Jerry Conner was sentenced to death for rape and murder. An appellate court ordered that he be re-sentenced. "Helene Knight, a local newspaper reporter
who had extensively covered his first trial, was permitted to serve as
a juror in his second sentencing proceeding." Conner v. Polk, No. 04-23, slip op. at 3 (4th Cir. May 3, 2005). Worse, Ms. Knight
lied was Clintonesque about her knowledge of the case.
[S]he responded negatively to the following question from the trial court during voir dire in the second sentencing proceeding: "And have you heard this case discussed by any person who indicated direct or firsthand knowledge of the facts about the case other than the witnesses that you heard?"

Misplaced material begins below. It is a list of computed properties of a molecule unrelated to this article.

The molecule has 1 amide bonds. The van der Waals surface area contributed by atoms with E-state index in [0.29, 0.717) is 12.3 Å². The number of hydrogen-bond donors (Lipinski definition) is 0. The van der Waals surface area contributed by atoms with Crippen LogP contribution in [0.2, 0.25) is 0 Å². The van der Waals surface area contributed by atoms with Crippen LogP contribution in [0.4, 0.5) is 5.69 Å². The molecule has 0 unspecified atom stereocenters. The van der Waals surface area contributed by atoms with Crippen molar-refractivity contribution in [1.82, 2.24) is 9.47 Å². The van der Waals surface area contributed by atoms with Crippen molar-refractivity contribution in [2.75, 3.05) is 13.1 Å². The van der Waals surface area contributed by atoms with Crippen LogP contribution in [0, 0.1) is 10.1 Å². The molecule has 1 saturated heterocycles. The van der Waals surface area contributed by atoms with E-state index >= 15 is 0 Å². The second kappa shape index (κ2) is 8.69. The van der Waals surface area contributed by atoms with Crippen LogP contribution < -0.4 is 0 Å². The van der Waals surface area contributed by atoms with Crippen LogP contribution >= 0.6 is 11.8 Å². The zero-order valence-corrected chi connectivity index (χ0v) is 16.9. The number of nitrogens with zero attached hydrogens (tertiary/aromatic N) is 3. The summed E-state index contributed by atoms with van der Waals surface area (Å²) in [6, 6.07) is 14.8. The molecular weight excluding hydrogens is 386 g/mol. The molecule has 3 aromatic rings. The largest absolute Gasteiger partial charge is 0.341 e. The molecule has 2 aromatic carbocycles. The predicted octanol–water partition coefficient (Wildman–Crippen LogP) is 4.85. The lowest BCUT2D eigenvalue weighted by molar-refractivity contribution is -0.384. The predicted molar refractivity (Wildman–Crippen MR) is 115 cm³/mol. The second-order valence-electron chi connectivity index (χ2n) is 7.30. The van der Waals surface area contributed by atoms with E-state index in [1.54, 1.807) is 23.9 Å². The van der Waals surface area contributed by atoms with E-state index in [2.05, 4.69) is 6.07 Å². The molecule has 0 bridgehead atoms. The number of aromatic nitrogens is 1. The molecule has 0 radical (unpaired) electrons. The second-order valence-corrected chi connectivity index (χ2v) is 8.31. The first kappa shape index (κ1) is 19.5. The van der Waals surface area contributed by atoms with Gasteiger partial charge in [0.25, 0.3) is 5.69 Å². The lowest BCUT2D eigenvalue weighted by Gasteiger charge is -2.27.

Id. at 11. Still, the panel allowed Conner's death sentence to stand.
Although a reasonable person could well view Knight’s presence on the jury at Conner’s second trial as troubling (given her extensive coverage and knowledge of the first trial), the underlying facts do not, standing alone, compel the conclusion that she was a biased juror.
Id. at 12. Huh? So a juror with extensive knowledge of a case who gave evasive answers to ensure her presence on a jury isn't biased? I realize that the AEDPA requires deference; but it does not require ignorance. This case reminds me of the saw that one should keep an open mind, but it shouldn't be kept so open that nothing stays in.